6 x 12 x 20 1440 2. Reduce ting of a pound to the fraction of a penny.

Compared thus, iary of of 4 d. Then 5 x 20 x 12

200

1

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Anssos:

440 3. Reduce of a farthing to the fraction of a shilling 4. Reduce of a shilling to the fraction of a pourid.

Ans. Tout 5. Reduce of a pwt. to the fraction of a pound troy.

Ans. 1876 6. Reduce of a pound avoirdupois to the fraction of a cwt.

Ans. hocwt. 7. What part of a pound avoirdupois is the of a cwt

Compounded thus, Tir of of i=114 = Ans. 8. What part of an hour is dit of a week.

Ans. 168

Ans. the

9. Reduce of a pint to the fraction of a hhd.
10. Reduce of a pound to the fraction of a guinea.

Coinpounded thus, of 20 of 25.= Ans. 11. Express 5furlongs in the fraction of a mile.

Thus, 5=of 1=1 Ans. 12. Reduce of an English crown, at os. 8d. to the fraction of a guinea at 285.

Ans. at of a guinea.
CASE VIII.

To find the value of the fraction in the known parts of the

integer, as of coin, weight, ineasure, &c.

RULE.

Multiply the numerator by the parts in the next infe. rior denomination, and divide the product by the denominator; and if any thing remains, multiply it by the next inferior denomination, and divide by the denominator as before, and so on as far as necessary, and the quotient will be the answer.

Note.-This, and the following Case are the same with Problems II. and III. pages 75 and 76; but for the scholar's exercise, I shall give a few more examples in each.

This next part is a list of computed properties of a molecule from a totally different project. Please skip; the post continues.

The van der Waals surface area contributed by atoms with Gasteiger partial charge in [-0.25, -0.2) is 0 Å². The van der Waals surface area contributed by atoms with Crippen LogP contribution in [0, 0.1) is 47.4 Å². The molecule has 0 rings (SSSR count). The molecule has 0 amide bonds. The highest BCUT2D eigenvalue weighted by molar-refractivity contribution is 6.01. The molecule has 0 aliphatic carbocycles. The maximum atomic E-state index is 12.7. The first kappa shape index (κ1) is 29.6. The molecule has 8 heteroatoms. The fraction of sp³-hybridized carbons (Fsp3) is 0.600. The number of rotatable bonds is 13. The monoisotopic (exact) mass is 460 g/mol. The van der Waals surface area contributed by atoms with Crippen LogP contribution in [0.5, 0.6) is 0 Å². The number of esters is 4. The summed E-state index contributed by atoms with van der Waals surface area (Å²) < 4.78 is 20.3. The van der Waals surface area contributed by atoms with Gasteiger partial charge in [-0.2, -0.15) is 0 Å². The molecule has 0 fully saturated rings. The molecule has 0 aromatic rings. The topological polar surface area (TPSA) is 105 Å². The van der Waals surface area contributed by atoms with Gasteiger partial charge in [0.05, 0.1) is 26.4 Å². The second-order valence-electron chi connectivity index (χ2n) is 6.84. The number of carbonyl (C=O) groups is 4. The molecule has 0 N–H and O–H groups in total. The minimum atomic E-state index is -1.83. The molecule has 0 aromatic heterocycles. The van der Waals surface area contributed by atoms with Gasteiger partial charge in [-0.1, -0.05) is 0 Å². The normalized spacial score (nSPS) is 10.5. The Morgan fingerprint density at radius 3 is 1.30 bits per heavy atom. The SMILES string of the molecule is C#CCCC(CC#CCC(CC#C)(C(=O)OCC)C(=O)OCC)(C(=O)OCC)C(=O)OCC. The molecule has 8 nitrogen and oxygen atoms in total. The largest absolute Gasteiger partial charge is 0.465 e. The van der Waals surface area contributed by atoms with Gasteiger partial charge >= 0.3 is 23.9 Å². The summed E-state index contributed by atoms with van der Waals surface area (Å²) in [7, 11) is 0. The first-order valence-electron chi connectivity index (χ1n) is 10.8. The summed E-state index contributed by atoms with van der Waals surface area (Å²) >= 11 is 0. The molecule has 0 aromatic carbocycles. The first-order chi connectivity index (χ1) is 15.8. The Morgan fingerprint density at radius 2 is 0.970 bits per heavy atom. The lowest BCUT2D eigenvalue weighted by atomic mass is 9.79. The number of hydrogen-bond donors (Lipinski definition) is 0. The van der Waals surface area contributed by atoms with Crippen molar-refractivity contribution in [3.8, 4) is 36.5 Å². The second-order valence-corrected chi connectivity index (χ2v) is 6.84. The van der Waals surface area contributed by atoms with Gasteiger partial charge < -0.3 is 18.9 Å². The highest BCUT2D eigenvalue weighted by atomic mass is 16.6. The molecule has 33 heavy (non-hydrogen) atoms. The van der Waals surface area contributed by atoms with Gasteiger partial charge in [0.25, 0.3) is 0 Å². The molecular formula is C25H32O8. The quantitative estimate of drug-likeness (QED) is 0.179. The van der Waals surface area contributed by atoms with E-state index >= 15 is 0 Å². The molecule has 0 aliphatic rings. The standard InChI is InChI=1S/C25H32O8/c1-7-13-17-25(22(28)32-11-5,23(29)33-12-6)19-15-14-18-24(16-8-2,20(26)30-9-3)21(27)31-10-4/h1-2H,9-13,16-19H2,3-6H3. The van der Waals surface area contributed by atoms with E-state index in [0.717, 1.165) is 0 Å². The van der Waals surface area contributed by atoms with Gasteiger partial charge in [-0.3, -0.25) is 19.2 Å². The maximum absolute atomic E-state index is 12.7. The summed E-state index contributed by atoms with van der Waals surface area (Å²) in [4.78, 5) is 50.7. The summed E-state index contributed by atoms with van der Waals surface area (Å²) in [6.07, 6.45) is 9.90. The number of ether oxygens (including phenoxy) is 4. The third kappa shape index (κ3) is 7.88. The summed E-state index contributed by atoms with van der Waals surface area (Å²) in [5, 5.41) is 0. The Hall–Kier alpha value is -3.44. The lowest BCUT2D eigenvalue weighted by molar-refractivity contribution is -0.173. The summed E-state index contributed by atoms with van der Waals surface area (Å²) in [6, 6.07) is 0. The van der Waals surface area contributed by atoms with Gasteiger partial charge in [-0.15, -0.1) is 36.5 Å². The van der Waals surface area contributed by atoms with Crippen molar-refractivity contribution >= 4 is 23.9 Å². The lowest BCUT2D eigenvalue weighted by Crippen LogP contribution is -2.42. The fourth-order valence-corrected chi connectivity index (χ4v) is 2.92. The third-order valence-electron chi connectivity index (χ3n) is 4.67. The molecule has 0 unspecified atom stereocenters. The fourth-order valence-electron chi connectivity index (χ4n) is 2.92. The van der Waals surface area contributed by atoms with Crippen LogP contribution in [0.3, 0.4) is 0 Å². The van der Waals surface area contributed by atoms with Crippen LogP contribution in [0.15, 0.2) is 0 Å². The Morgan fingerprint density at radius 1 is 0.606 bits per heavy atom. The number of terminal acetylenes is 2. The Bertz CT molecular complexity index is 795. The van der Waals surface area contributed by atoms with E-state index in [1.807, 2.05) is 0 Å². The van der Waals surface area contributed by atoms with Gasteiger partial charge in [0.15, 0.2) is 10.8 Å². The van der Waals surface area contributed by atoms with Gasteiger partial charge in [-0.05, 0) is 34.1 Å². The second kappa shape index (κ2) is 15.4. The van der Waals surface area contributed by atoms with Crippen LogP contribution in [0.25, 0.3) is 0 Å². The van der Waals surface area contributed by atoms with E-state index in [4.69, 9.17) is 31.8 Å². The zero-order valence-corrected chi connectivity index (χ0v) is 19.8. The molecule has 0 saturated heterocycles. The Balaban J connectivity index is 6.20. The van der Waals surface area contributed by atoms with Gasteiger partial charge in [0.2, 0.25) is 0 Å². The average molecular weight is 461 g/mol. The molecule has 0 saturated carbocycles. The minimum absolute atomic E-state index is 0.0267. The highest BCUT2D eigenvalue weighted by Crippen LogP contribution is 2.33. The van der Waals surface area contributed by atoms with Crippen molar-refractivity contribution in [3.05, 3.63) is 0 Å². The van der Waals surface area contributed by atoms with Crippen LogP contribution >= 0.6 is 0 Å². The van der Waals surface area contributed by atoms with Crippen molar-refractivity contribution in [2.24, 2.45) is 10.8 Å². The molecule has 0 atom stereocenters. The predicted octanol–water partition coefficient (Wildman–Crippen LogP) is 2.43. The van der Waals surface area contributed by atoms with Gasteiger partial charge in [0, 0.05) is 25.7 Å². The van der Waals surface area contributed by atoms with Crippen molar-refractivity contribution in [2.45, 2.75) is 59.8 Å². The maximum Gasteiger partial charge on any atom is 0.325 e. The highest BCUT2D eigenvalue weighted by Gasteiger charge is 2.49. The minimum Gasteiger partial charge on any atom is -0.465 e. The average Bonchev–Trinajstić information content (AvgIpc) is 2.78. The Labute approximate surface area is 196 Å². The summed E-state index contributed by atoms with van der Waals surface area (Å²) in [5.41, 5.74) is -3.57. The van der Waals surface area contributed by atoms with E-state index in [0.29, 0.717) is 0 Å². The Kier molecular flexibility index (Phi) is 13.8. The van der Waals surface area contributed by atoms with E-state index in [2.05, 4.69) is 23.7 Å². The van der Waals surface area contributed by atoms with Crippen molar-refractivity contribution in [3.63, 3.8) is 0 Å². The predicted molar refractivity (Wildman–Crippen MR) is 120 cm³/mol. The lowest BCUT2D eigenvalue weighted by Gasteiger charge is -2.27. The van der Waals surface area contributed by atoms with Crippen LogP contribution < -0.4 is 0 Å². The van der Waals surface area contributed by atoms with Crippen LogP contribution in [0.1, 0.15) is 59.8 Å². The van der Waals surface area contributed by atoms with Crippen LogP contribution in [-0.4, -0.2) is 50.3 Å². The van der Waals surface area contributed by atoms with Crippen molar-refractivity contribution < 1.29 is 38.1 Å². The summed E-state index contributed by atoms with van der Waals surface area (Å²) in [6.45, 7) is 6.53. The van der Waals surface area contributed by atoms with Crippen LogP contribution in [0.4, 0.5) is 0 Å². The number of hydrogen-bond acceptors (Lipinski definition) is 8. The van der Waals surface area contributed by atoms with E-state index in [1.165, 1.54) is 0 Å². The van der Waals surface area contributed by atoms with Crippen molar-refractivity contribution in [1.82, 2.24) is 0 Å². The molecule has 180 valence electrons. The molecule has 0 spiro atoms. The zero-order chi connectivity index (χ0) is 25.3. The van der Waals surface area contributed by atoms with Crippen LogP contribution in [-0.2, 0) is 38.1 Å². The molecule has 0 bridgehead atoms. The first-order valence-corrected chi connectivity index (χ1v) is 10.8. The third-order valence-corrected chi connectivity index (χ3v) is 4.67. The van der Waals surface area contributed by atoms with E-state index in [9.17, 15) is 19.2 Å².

EXAMPLES.

the

1. What is the value of li of a pound ?

Ans. 8s. Oid. 2. Find the value of % of a civt.

Ans. Sqrs. Slb. 1oz. 12dr. 3. Find the value of of Ss. Cil. Ins. Ss. Ojd. 4. How much is one of a pound arorlupois ?

..is, 7oz. 10dr. 5. How much is of a hid. of wine? Ins. 45 gals. 6. What is the value of 15 of a dollar ?

Ans. 5s. 71d. 7. What is the value of is of a guinea ? Ans. 185.

8. Required the value of of a pound apothecaries.

Ans. 20%. Sgrs. 9. How much is of 51. 9s. ? Ans. 64 15s. 54. 10. How much is t of of * of a bhd. of wine ?

Ans. 15gals. Sqts.

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CASE IX.
To reduce any given quantity to the fraction of any

greater denomination of the same kind.
(See the Rule in Problem III. Page 75.]

EXAMPLES FOR EXERCISE.
1. Reduce 12 lb. 3 oz., to the fraction of a cwt.

Ans. 123,
2. Reduce 15 cwt. 5 qrs. 20 lb. to the fraction of a ton.
3. Reduce 16s. to the fraction of a guinea.

Ans. 4

부 4. Reduce 1 hhd. 49 gals. of wine to the fraction of a tun.

Ans. . 5. What part of 4 cwt. 1 qr. 24 lb. is Scwt. 3 qrs. 17 lb.

Ans.

39

8 oz.

Ans. }

ADDITION OF VULGAR FRACTIONS.

RULE.

REDUCE compound fractions to single ones ; mixed numbers to improper fractions, and all of them to their least common denominator (by Case VI. Rule II.) then the sum of the numerators written over the common denominator, will be the sum of the fractions required.

EXAMPLES

1. Add 5and sof, together.

5}=1 and of 3
Then 24 reduced to their least common denominater

by Case VI. Rule II. will become
Then 132+18-+-14=*=60 or 6 Answer.

18 1.

9

$